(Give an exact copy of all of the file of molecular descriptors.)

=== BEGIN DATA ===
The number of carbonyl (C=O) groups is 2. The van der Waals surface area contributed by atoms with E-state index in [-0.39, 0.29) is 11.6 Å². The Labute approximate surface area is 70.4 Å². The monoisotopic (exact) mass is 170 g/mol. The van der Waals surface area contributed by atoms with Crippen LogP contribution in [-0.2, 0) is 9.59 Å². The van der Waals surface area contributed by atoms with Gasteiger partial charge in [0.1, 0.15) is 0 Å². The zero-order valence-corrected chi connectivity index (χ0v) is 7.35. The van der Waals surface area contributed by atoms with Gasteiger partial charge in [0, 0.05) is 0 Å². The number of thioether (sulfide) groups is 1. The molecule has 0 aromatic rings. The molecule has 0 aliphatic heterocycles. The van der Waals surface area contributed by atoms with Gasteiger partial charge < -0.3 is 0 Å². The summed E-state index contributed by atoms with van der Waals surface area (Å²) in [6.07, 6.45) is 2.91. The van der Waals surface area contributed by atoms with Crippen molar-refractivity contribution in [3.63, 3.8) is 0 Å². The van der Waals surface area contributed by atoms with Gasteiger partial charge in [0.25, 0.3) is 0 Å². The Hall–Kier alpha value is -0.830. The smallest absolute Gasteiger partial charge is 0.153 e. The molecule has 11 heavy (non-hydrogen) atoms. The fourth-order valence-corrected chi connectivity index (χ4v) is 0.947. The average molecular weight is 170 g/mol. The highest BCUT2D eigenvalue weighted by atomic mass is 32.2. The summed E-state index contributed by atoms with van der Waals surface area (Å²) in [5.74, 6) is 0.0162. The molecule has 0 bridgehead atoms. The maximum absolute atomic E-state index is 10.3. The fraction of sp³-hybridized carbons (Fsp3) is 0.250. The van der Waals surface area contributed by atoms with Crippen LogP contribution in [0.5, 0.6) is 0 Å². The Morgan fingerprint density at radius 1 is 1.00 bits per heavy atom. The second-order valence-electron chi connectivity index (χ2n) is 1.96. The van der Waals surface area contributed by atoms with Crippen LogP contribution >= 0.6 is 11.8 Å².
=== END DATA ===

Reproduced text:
The number of carbonyl (C=O) groups is 2. The van der Waals surface area contributed by atoms with E-state index in [-0.39, 0.29) is 11.6 Å². The Labute approximate surface area is 70.4 Å². The monoisotopic (exact) mass is 170 g/mol. The van der Waals surface area contributed by atoms with Crippen LogP contribution in [-0.2, 0) is 9.59 Å². The van der Waals surface area contributed by atoms with Gasteiger partial charge in [0.1, 0.15) is 0 Å². The zero-order valence-corrected chi connectivity index (χ0v) is 7.35. The van der Waals surface area contributed by atoms with Gasteiger partial charge in [0, 0.05) is 0 Å². The number of thioether (sulfide) groups is 1. The molecule has 0 aromatic rings. The molecule has 0 aliphatic heterocycles. The van der Waals surface area contributed by atoms with Gasteiger partial charge < -0.3 is 0 Å². The summed E-state index contributed by atoms with van der Waals surface area (Å²) in [6.07, 6.45) is 2.91. The van der Waals surface area contributed by atoms with Crippen molar-refractivity contribution in [3.63, 3.8) is 0 Å². The van der Waals surface area contributed by atoms with Gasteiger partial charge in [0.25, 0.3) is 0 Å². The Hall–Kier alpha value is -0.830. The smallest absolute Gasteiger partial charge is 0.153 e. The molecule has 11 heavy (non-hydrogen) atoms. The fourth-order valence-corrected chi connectivity index (χ4v) is 0.947. The average molecular weight is 170 g/mol. The highest BCUT2D eigenvalue weighted by atomic mass is 32.2. The summed E-state index contributed by atoms with van der Waals surface area (Å²) in [5.74, 6) is 0.0162. The molecule has 0 bridgehead atoms. The maximum absolute atomic E-state index is 10.3. The fraction of sp³-hybridized carbons (Fsp3) is 0.250. The van der Waals surface area contributed by atoms with Crippen LogP contribution in [0.5, 0.6) is 0 Å². The Morgan fingerprint density at radius 1 is 1.00 bits per heavy atom. The second-order valence-electron chi connectivity index (χ2n) is 1.96. The van der Waals surface area contributed by atoms with Crippen LogP contribution >= 0.6 is 11.8 Å².